Then dubstep evolved from that. Again just normal lads with a passion for music but with this the Jamaican influence comes through more strongly.

 

Then the assholes got hold of it.....

 

Totally

 

 

 

I used to love jungle. I still think it's the ultimate genre, because the people making it weren't musicians. The best artists are people who don't consider themselves artists, and the people who do are usually the most pretentious and annoying. [laughs] They've got their priorities wrong. They're just doing it to be artists rather than because they want to do it. And a lot of jungle people were actually car mechanics and painter-and-decorator types, like, pretty hardcore blokes. I wouldn't want to get into a fight with them. I know a few people who were like that, and I don't think that really exists any more. Maybe those sort of non-musician types do some dubstep stuff, or grime. But it didn't exist in jungle for long. There was only a couple of years where people didn't know what they were doing, and you got all these samples that are just totally not related in pitch. I really hunt down those records. They've got this ridiculous mishmash of things that totally don't go with each other at all. Obviously, after they've done it for a couple of years they learn how to make chords and stuff, and it's not so interesting now. - RDJ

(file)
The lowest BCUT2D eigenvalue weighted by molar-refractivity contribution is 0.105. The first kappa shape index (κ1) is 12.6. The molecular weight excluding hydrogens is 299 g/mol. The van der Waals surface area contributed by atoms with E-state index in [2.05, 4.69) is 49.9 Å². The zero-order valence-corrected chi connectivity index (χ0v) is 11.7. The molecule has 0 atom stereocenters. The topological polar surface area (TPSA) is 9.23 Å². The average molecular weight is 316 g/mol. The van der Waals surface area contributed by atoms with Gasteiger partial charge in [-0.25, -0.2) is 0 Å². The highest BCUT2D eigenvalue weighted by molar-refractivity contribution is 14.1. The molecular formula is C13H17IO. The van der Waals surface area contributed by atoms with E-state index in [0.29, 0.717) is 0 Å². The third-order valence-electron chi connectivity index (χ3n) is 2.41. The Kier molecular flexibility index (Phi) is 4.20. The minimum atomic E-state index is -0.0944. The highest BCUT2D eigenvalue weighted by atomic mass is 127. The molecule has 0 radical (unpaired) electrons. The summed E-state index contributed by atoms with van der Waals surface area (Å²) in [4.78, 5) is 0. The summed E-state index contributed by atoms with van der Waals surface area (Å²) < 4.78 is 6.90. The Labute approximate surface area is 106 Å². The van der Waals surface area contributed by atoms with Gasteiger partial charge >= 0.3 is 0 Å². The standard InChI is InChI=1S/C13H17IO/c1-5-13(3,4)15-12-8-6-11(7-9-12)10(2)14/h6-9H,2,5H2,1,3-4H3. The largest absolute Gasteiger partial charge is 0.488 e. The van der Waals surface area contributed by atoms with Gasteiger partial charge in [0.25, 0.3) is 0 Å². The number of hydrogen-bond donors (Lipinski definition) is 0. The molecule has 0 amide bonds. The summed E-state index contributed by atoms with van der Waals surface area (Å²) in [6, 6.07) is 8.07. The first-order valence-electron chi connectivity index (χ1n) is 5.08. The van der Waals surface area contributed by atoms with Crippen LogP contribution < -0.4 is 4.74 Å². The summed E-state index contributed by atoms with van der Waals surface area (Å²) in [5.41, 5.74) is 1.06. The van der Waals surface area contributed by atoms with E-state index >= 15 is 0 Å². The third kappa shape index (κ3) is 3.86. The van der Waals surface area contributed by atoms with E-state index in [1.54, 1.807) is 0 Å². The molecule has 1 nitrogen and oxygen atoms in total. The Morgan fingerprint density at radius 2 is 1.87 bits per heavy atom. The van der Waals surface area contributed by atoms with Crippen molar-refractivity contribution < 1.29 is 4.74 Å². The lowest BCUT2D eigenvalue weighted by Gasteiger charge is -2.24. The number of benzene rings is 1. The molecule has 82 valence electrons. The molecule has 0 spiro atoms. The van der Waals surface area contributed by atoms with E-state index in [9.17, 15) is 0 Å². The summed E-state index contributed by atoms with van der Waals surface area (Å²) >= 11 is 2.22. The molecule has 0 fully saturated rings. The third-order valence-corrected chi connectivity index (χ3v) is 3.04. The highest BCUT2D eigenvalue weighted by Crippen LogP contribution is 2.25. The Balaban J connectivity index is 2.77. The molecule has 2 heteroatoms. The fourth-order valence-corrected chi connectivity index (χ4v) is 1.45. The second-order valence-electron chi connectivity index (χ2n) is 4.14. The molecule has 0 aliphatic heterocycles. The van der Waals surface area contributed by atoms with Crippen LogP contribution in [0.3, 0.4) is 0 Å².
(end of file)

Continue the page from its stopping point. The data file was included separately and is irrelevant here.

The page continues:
Link to comment
Share on other sites

 

 

 

I used to love jungle. I still think it's the ultimate genre, because the people making it weren't musicians. The best artists are people who don't consider themselves artists, and the people who do are usually the most pretentious and annoying. [laughs] They've got their priorities wrong. They're just doing it to be artists rather than because they want to do it. And a lot of jungle people were actually car mechanics and painter-and-decorator types, like, pretty hardcore blokes. I wouldn't want to get into a fight with them. I know a few people who were like that, and I don't think that really exists any more. Maybe those sort of non-musician types do some dubstep stuff, or grime. But it didn't exist in jungle for long. There was only a couple of years where people didn't know what they were doing, and you got all these samples that are just totally not related in pitch. I really hunt down those records. They've got this ridiculous mishmash of things that totally don't go with each other at all. Obviously, after they've done it for a couple of years they learn how to make chords and stuff, and it's not so interesting now. - RDJ

 

 

RDJ praising tracks for being out of key and tonally clashing... Syro makes more sense now.

Link to comment
Share on other sites

Create an account or sign in to comment

You need to be a member in order to leave a comment

Create an account

Sign up for a new account in our community. It's easy!

Register a new account

Sign in

Already have an account? Sign in here.

Sign In Now
 Share

  • Recently Browsing   0 members

    • No registered users viewing this page.
×
×
  • Create New...